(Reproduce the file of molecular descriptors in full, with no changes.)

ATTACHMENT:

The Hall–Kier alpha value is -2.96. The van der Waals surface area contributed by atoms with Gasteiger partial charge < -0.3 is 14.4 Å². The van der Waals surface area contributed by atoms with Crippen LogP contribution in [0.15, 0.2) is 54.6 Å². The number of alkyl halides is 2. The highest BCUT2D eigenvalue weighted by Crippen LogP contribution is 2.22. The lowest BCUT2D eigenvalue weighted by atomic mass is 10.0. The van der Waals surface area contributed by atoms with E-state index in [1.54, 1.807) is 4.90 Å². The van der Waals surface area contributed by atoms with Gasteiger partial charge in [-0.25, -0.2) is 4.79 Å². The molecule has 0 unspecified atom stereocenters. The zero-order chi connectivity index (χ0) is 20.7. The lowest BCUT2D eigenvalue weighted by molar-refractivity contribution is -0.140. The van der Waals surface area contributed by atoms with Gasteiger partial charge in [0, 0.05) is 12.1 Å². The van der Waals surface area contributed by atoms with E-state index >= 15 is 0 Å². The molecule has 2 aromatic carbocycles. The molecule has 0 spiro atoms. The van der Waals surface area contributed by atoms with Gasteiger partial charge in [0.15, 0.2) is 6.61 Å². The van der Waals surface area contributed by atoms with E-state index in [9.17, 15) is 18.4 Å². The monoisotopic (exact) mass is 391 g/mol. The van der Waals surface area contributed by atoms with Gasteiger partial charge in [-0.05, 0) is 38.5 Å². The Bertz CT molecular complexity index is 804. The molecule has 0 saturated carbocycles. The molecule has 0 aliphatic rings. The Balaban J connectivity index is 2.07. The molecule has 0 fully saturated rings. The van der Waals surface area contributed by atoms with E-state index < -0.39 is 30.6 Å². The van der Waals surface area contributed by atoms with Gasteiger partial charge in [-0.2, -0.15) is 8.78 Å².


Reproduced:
The Hall–Kier alpha value is -2.96. The van der Waals surface area contributed by atoms with Gasteiger partial charge < -0.3 is 14.4 Å². The van der Waals surface area contributed by atoms with Crippen LogP contribution in [0.15, 0.2) is 54.6 Å². The number of alkyl halides is 2. The highest BCUT2D eigenvalue weighted by Crippen LogP contribution is 2.22. The lowest BCUT2D eigenvalue weighted by atomic mass is 10.0. The van der Waals surface area contributed by atoms with E-state index in [1.54, 1.807) is 4.90 Å². The van der Waals surface area contributed by atoms with Gasteiger partial charge in [-0.25, -0.2) is 4.79 Å². The molecule has 0 unspecified atom stereocenters. The zero-order chi connectivity index (χ0) is 20.7. The lowest BCUT2D eigenvalue weighted by molar-refractivity contribution is -0.140. The van der Waals surface area contributed by atoms with Gasteiger partial charge in [0, 0.05) is 12.1 Å². The van der Waals surface area contributed by atoms with E-state index >= 15 is 0 Å². The molecule has 2 aromatic carbocycles. The molecule has 0 spiro atoms. The van der Waals surface area contributed by atoms with Gasteiger partial charge in [0.15, 0.2) is 6.61 Å². The van der Waals surface area contributed by atoms with E-state index in [9.17, 15) is 18.4 Å². The monoisotopic (exact) mass is 391 g/mol. The van der Waals surface area contributed by atoms with Gasteiger partial charge in [-0.05, 0) is 38.5 Å². The Bertz CT molecular complexity index is 804. The molecule has 0 saturated carbocycles. The molecule has 0 aliphatic rings. The Balaban J connectivity index is 2.07. The molecule has 0 fully saturated rings. The van der Waals surface area contributed by atoms with E-state index < -0.39 is 30.6 Å². The van der Waals surface area contributed by atoms with Gasteiger partial charge in [-0.2, -0.15) is 8.78 Å².